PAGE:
It is possible to spend years hearing grown men and women enthuse about a cult science-fiction show called Doctor Who - and not one will think to mention that it's a children's programme.
Such is the fervour of adult Whovians - fans of the long-running series (1963 to present) about the adventures of an eccentric time-travelling humanoid alien known as the Doctor - that many seem to internalise or downplay this little detail.
So, when the first-time non-fans - a demographic that includes most people who did not grow up with British television - sit down and watch an episode, as some will given the hype over the new female Doctor, they may be bemused.
All the tropes of kiddy television are there, including a broad, exaggerated acting style, low-budget or questionable special effects and an action-packed but emotionally simplistic storyline.
The buzz ahead of this new batch of episodes has to do with the fact that, after 12 male actors playing the Doctor, the new one is crime drama Broadchurch (2013 to 2017) star Jodie Whittaker.
The first episode features the Doctor's crash to earth in Sheffield, England, and she realises that she has been regenerated this time into a woman's body.
Shortly thereafter, a much less friendly alien pops up and starts killing people, which is the kind of problem the Doctor travels through space and time to help humans with, using her intelligence, resourcefulness and pluck.
WATCH IT / DOCTOR WHO 11
BBC First (StarHub TV Channel 522) and BBC Player; new episodes available on Monday mornings
Mondays on HBO (StarHub TV Channel 601) at 10am and 11pm and on HBO Go and HBO On Demand (StarHub TV Channel 602)
That idealism is part of the show's enduring appeal and perfect for a young audience.
Whittaker's casting sparked a nasty backlash and accusations that her casting was politically correct, feminist nonsense. But the two episodes provided for review show there is zero reason a fictional universe-saving entity shouldn't be female.
The stories are firmly anchored in the character's offbeat sense of humour, although the comedy doesn't always land and Whittaker's breathless zeal can grate sometimes.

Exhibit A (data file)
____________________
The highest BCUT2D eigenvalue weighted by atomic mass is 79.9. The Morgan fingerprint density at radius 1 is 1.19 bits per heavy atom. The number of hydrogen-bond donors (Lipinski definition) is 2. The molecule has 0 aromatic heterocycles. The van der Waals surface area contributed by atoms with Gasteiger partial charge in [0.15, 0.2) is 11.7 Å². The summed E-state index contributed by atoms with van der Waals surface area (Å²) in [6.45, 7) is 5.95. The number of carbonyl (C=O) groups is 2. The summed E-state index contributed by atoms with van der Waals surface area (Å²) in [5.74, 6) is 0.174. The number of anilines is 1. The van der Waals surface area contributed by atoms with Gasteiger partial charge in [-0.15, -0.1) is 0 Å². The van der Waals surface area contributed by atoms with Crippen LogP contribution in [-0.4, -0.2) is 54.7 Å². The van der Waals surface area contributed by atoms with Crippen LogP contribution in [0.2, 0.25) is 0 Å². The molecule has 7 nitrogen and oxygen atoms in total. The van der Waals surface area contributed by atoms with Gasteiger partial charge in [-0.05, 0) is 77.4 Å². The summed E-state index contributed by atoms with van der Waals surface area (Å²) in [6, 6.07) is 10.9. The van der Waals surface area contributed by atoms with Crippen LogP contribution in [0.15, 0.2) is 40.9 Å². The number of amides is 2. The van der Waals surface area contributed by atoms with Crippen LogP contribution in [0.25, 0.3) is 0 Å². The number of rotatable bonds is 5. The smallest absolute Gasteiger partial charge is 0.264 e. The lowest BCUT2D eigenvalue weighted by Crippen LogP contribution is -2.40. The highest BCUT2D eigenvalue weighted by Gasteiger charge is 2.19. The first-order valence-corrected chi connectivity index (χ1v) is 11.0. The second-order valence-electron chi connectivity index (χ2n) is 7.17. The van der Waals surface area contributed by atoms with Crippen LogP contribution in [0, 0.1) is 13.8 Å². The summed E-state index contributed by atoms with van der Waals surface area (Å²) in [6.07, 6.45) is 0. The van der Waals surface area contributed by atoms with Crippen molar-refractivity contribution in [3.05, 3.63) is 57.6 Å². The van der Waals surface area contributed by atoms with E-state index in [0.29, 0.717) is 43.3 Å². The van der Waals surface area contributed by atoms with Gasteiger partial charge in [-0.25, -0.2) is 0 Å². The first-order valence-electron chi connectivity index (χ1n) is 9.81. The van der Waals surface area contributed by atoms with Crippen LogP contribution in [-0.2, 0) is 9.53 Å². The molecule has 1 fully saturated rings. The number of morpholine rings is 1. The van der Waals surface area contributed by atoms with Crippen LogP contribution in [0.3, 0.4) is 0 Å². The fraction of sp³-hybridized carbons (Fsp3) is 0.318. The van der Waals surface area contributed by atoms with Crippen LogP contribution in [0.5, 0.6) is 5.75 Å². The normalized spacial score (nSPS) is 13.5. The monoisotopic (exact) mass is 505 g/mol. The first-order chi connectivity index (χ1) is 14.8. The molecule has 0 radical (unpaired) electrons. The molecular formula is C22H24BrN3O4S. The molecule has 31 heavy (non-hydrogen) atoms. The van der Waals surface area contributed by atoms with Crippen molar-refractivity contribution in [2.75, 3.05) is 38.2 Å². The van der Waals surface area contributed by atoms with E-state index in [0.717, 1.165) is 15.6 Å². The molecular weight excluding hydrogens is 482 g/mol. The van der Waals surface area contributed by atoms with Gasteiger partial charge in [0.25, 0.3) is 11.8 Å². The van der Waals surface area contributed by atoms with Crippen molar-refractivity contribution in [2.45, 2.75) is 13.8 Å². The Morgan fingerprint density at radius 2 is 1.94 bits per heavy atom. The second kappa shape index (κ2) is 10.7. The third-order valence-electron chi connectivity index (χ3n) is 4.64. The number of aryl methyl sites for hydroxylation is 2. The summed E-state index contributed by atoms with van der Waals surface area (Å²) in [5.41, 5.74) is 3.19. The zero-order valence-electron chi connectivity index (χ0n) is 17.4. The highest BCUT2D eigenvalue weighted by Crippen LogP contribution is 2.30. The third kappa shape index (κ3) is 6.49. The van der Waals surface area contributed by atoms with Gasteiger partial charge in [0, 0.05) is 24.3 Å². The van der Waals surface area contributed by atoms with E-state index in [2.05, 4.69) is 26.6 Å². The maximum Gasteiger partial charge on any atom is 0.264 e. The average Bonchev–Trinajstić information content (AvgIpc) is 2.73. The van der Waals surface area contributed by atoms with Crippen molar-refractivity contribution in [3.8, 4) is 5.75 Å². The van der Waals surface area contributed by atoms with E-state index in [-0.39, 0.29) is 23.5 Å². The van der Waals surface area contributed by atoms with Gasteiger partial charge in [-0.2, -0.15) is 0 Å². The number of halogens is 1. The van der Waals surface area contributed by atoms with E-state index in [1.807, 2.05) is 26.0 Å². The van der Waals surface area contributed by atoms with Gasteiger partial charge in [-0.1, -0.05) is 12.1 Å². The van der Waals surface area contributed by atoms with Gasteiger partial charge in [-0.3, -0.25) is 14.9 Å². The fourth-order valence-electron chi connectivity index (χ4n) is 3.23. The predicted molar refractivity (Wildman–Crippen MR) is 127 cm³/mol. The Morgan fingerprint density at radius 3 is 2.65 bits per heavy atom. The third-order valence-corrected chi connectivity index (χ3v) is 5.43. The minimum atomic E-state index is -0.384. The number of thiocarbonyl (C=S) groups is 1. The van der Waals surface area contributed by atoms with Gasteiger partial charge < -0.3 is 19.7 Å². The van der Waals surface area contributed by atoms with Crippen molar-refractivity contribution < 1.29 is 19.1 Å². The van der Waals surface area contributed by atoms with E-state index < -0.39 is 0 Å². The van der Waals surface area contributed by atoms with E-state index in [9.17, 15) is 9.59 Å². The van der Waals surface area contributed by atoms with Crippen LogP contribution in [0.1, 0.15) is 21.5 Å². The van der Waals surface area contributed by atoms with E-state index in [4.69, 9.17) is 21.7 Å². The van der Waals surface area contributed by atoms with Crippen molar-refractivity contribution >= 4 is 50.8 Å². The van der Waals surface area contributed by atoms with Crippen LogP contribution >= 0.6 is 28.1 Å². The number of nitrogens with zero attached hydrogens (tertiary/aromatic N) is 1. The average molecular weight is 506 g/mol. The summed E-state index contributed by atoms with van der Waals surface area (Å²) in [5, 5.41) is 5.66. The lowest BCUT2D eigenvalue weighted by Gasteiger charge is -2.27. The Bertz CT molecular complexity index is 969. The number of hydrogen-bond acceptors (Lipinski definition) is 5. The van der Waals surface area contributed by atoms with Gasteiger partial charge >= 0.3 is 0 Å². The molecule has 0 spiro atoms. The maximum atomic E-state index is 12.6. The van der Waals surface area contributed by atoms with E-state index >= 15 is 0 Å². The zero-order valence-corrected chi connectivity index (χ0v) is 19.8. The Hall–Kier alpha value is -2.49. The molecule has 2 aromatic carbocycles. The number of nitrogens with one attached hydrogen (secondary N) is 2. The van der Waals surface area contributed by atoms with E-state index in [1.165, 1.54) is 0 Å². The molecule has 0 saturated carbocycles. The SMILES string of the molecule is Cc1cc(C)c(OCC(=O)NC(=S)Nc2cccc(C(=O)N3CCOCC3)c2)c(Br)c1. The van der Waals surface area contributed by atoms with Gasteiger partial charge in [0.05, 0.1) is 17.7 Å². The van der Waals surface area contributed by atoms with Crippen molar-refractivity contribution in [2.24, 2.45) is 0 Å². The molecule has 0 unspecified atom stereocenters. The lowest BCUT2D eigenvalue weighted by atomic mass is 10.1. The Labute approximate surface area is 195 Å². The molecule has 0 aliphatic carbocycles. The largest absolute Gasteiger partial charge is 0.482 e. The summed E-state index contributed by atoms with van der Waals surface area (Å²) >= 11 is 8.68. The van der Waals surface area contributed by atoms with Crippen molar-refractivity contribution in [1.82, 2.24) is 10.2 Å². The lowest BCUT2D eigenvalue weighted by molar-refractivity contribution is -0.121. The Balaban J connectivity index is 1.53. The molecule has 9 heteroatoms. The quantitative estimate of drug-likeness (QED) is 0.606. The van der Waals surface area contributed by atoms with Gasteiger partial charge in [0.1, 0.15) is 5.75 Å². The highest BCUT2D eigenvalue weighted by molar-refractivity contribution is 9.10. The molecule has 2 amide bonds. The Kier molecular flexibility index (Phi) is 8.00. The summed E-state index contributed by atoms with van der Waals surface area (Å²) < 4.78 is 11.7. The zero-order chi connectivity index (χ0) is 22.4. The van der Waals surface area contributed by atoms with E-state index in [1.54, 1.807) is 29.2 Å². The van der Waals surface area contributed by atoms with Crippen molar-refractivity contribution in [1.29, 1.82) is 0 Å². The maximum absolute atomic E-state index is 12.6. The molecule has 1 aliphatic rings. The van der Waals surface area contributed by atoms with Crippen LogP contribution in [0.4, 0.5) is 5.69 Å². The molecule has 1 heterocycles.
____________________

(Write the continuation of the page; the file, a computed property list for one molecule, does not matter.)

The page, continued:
The supporting players - including a rookie police officer and a vlogger - are never fully fleshed out, but well-acted enough and relatable.
For grown-up Doctor Who fans, the show has the nostalgia factor going for it. For Britons, this has become something of a cultural touchstone.
In today's pop culture, there's a certain cachet in loving something that telegraphs itself as quirky, age-inappropriate or niche. For adult viewers with no Doctor Who baggage, though, the appeal may be limited.
Camping is a new comedy from the creators of Girls (2012 to 2017), Lena Dunham and Jenni Konner.
In that series, they demonstrated their keen eye for the love-hate undercurrents in modern relationships, especially among women and young urbanites.
Here, their canvas is smaller, but no less fertile: a camping trip in the middle of nowhere. What better petri dish for long-held, unspoken resentments between family and friends?
Even better if the trip has been planned by an insufferable, passive-aggressive control freak like Kathryn (Jennifer Garner). She cows her meek husband Walt (David Tennant) and too-nice sister Carleen (Ione Skye) into doing her bidding, but is starting to get on everyone's last nerve.
Things unravel further when one of their party shows up with a new girlfriend - the free-spirited Jandice (Juliette Lewis) - who starts poking the hornet's nest.
The show rubs these and other archetypes together in the hope they will spark - and they do.
Yet, in the four episodes previewed, it hasn't quite come together yet. Some characters are underdeveloped or just forgettable, while with Kathryn, the writers are trying to do too much.
On the one hand, they play up her monstrousness for all its worth and get some great exchanges and one-liners. "Do you want me to have a dysfunctional pelvic floor for the whole of your birthday weekend?", she huffs when Walt tries to make love to her.
On the other, they want the audience to feel for her. She has legitimate health issues, including chronic pain and the after-effects of a hysterectomy - something co-creator Dunham struggled with as well.
Kathryn complains about it so much that she sounds like a hypochondriac, but one slowly sees that it is real.
Before that point, though, she comes across as a bit of a pantomime villain.
With research suggesting that women who report pain to doctors are far more likely to be ignored or disbelieved, one hopes the show corrects this quickly and makes her less of a cartoon.
A version of this article appeared in the print edition of The Straits Times on October 18, 2018, with the headline 'Kiddy TV and dark humour: just what the doctor ordered'. Print Edition | Subscribe
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